Meiji was the reign name of the emperor of Japan from 1867-1912 whose given name was Mutsoshito. The Meiji restoration occured shortly after his ascension in 1868 and essentially put down the old feudal system based in Kyoto and created a central authority in Tokyo which fostered in the modern industrial era.
You might also be able to generalize a zaibatsu to any family owned business. But, then again, is a family-owned farm, cigar store a zaibatsu?
You may hear WilliamGibson mumble something about zaibatsus in NeuromancerBook.
A lot of people who have read Gibson use the term zaibatsu mistakingly to mean any transnational megacorporation. However, this abuse is prevalent; I wonder if the word has taken on new meaning in English culture. Then again, only a handful people use the term, which means it officially has no meaning in English.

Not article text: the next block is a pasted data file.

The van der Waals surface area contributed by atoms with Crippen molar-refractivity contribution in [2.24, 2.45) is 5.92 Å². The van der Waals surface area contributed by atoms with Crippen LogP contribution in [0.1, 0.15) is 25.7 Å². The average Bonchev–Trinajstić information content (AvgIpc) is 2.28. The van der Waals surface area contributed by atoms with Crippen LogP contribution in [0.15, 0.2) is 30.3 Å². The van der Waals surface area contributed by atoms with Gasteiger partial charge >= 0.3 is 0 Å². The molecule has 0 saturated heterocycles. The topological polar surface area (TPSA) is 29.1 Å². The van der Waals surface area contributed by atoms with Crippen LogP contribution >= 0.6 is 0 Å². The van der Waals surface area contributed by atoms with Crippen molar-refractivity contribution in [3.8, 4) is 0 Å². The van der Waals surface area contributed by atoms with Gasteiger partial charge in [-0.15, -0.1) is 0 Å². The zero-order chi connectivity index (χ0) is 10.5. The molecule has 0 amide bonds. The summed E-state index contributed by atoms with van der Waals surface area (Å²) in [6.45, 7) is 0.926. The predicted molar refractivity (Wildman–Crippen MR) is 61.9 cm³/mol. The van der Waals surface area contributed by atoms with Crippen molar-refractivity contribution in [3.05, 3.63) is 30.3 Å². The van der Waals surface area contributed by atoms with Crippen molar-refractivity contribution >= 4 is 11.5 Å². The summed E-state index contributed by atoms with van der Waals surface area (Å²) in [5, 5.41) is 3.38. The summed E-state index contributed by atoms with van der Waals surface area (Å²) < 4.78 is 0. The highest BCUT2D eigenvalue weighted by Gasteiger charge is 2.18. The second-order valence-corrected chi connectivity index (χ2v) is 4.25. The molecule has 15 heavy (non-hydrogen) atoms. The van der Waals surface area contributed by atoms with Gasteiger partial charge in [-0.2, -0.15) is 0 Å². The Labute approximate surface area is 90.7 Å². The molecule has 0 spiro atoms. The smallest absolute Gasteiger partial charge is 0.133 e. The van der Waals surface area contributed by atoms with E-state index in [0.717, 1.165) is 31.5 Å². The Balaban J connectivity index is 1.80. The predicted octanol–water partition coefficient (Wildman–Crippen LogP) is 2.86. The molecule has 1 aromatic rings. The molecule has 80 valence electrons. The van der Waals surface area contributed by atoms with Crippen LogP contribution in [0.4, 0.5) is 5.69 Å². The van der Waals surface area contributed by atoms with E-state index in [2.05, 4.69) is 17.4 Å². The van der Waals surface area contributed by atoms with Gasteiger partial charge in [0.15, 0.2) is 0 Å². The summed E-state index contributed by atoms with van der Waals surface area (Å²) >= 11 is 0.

But does the word only have meaning if x number of people speak it? Or does it have meaning when y number of people would recognize the meaning? What I'm getting at is that many more people will recognize the meaning of a word than will actually use it as part of their working vocabulary. zaibatsu is not part of my working vocabulary, but I would unhesitatingly assign it the Gibsonian meaning of a transnational megacorporation; implies Japanese origin and attempts to control the lives of its employees.
It's much easier to count the number of people who speak a word, so I can see that standard arising. I just don't think it's right.